The United States Postal Service (USPS) applied for a patent for a blockchain-based voting system published by the U.S. Patent and Trademark Office on 13 August 2020. The system will aim to ensure election results have not been compromised, with blockchain able to securely track the necessary data to confirm that the electronic vote remains unaltered. Additionally, on 16 July 2020, election voting app Voatz received endorsement by Pro V&V, a certified Voting system Test Laboratory, in its compliance with voting system federal law.
Electronic voting has multiple benefits, including making it quicker and easier to vote and get results, reducing election costs, as well as a potentially increasing voter turnout. It has even been used as early as 2005, with Estonia becoming the first country to conduct general elections via the Internet. However, using blockchain-based apps for voting has both its advocates and adversaries.
On the one hand, blockchain could help those who are not able to vote in person, as discussed by India’s Election Commission on the subject of geographical voting issues. On the other hand, while data within the blockchain itself is very hard to alter, voting apps could be exposed to many vulnerabilities, meaning voter privacy and security cannot necessarily be guaranteed.
In July, residents of Moscow and Nizhny Novgorod in Russia had the opportunity to vote electronically on a constitutional change. The web portal for the remote voting ended up crashing, with the Russian press subsequently reporting that voter details had been stolen.
The context of the USPS blockchain patent
The USPS has struggled financially for over a decade. According to the White House, it has incurred $65 billion of cumulative losses since the 2008 financial crisis. With the pandemic in full swing and mail volume decreasing by over 30%, significant concerns over voting via mail have been raised. President Trump is opposed to voting via mail, and this April called mail ballots ‘a very dangerous thing,’ and ‘fraudulent in many cases’, and has repeatedly opposed financial aid for the USPS. However, on 22 August 2020, the Democratic House successfully passed a bill that will provide the USPS with $25 billion and prevents further cutbacks.
Financial aid is vital for the success of the USPS’s voting system, as voters will need the mail to access their code.
In its reasoning for the patent, the USPS recognizes that not all voters can go to a polling station to vote and that electronic voting requires a secure voting system. This is particularly important during the COVID-19 pandemic, as polling stations may become a hot spot of virus transmission when voters congregate in one area. Many voters, particularly the elderly, will not want to go to the polling stations, in which case mail or electronic voting is far more desirable.
How the blockchain app might work starts with the registered voter receiving a ‘computer readable code in the mail.’ They must then confirm their identity and their ballot selection. To protect and ensure voter anonymity, the system separates identification and votes, storing the votes on a blockchain using distributed ledger technology. The system will additionally allow for individuals to register to vote, show them their registered elections, their vote, and will also allow them to check the status of their vote.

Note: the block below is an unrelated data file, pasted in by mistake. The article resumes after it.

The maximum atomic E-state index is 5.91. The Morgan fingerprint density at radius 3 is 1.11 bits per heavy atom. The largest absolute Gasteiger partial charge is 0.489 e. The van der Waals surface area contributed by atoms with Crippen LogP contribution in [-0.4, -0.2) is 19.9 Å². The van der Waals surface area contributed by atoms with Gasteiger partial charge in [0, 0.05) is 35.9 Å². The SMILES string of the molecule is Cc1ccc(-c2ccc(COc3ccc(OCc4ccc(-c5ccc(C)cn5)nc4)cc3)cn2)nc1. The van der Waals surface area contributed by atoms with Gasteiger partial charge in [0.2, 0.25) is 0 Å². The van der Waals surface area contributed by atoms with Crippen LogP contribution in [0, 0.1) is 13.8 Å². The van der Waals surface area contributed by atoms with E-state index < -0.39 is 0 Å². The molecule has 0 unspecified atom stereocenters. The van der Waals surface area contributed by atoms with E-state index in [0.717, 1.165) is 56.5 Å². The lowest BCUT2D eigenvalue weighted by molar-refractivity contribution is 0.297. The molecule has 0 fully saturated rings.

Meanwhile, Voatz has a blockchain application that’s already in use.
The endorsement of Pro V&V is a welcome change for Voatz. In February this year, MIT researchers released a report identifying multiple security vulnerabilities in the Voatz app, which would allow ‘adversaries to alter, stop, or expose a user’s vote.’ Voatz rejected these allegations, claiming the MIT researchers had reverse-engineered an older version of the app, which allegedly was ’27 versions old.’ Voatz claims its platform has been used in more than 67 elections. This includes a virtual convention for the Arizona State Republican Party in May, and Utah’s Republican Party’s Convention the previous month.
In terms of how it works, firstly, if the jurisdiction allows for mobile voting, voters must request to have their ballot received via smartphone. The voter must download the Voatz app, create an account with a mobile number and email, and then create a security pin. There is then a three-step process for identity verification, which, when completed will be ‘paired’ to the phone’s ‘biometrics’ or pin.
After that, any personally identifiable information gets deleted. Once the app verifies a voter as registered, the voter will receive the ballot. The voter then submits their choice using their phone’s biometrics or pin. Lastly, the app sends the voter an ‘anonymized receipt’ so they can verify their vote. The jurisdiction in which the voter is registered will use this receipt for post-election auditing.
Despite security concerns, this win for Voatz has huge implications for the democratic process. Without the need for mail, blockchain can enable to continue to vote despite the pandemic and other voting restrictions. With the USPS financial struggles and increasing concern over the integrity of voting in the U.S., blockchain-based apps may very well become the next evolutionary step in electronic voting. And doubtless, fodder for many conspiracy theories.